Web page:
I recently created 5 web videos for LEGO Duplo toys. Luckily, my family is the on-screen talent and I’m thankful they agreed to be the stars.

This project was facilitated through Tongal.com of which I’ve been a contributing member for a few years. My set of videos ranked in second, you should be able to watch all of them here.

LEGO gave me sentence-long descriptions of 5 ideas and the execution of those ideas was left up to me. I wanted each of my videos to rely more on an authentic narrative full of genuine reactions and not rely on scripted dialogue that screams ‘this is a corny commercial!’ This dictated how I filmed each spot more as a documentary and much less giving direction.

I used my Canon 7D with only the Canon 16-35mm lens the entire shoot and it worked out great. The low aperture and zoom fish-eye lens gave me a lot of flexibility in the moment that allowed me not to be messing with changing lenses and missing shots. The other handy piece of gear was my Glidetrack that gave some smooth dolly shots. I used on LED Litepanel as my main source of light. I really enjoyed using it, but there are cheaper alternatives out there too.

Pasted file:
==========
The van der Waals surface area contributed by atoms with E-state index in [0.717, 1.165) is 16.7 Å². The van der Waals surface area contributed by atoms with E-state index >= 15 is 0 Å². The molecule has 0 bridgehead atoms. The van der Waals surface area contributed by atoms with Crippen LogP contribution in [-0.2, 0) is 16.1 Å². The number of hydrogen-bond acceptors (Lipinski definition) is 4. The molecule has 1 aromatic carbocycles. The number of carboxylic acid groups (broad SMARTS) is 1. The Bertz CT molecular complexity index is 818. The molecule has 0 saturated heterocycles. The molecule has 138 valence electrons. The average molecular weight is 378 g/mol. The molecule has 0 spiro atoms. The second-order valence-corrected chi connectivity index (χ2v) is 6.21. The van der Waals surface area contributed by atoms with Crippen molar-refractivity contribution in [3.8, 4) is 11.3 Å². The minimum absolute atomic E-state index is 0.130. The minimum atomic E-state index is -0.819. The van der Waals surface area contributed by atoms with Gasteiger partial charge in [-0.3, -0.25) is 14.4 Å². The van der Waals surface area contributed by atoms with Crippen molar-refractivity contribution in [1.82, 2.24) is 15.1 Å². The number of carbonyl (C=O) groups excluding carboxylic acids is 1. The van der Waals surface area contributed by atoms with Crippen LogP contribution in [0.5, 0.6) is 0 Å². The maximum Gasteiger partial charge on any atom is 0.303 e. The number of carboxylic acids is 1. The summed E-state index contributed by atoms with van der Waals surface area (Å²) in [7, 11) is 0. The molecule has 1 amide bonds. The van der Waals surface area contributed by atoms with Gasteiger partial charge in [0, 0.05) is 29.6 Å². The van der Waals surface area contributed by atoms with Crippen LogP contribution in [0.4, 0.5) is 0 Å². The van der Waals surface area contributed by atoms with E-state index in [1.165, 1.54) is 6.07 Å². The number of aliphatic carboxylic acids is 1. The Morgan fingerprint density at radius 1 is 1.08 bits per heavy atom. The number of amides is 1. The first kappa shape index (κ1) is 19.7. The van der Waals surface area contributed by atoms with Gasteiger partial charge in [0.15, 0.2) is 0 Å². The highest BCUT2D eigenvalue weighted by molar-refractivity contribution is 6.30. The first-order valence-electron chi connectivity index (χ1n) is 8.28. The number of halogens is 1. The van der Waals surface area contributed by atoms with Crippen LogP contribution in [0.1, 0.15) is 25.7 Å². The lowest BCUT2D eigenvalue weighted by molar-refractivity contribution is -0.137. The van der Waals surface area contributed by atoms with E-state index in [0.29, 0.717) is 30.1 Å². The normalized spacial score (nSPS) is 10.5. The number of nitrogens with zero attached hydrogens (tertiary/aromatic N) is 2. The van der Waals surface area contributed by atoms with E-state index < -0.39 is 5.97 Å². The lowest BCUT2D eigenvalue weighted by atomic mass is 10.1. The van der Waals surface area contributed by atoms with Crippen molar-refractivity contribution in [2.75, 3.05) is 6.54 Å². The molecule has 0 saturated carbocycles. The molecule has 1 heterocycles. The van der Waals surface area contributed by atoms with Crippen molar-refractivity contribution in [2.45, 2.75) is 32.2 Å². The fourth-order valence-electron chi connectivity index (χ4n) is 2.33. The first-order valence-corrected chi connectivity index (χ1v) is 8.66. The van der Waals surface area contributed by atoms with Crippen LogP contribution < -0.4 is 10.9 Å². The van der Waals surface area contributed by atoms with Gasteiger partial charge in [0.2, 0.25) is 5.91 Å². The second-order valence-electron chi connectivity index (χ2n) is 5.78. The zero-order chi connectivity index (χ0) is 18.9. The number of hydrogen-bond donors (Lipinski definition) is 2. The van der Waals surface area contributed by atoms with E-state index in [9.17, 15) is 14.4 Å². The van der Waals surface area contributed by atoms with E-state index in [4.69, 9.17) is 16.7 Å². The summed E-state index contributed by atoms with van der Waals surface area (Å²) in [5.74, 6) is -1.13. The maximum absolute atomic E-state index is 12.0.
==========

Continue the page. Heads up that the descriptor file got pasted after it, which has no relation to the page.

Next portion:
I rented a redrock micro rig, but felt it was too bulky for how quick I needed to move and adjust for each shot. I enjoyed just having my Zacuto Z-Finder on for the extra stability, although it would fog up on me.

A Great Lens!

I also wanted to give each of my videos a little flair so I added a bit of 3D animation to each. I used a combination of tracking programs and then added in the 3D elements using Maya. I modeled a LEGO block from scratch and rigged up each setup and animated, lit, rendered, and finally composited it in After Effects.

I’ve been doing more 3D Animation work lately, but I enjoyed the immediacy of working with a camera and editing footage for this LEGO project and hope to be behind a camera more in the near future. If you want to know anything more about this project just ask in the comments.

Here are a couple things I learned:

– When filming children, there’s only so much planning you can do and you eventually have to just go with the flow. And lean on the awesome parents for their support and wrangling abilities.

– Try the simplest solution first. When rigging the LEGO blocks in 3D, I got too clever for my own good and made an overly complicated rig.

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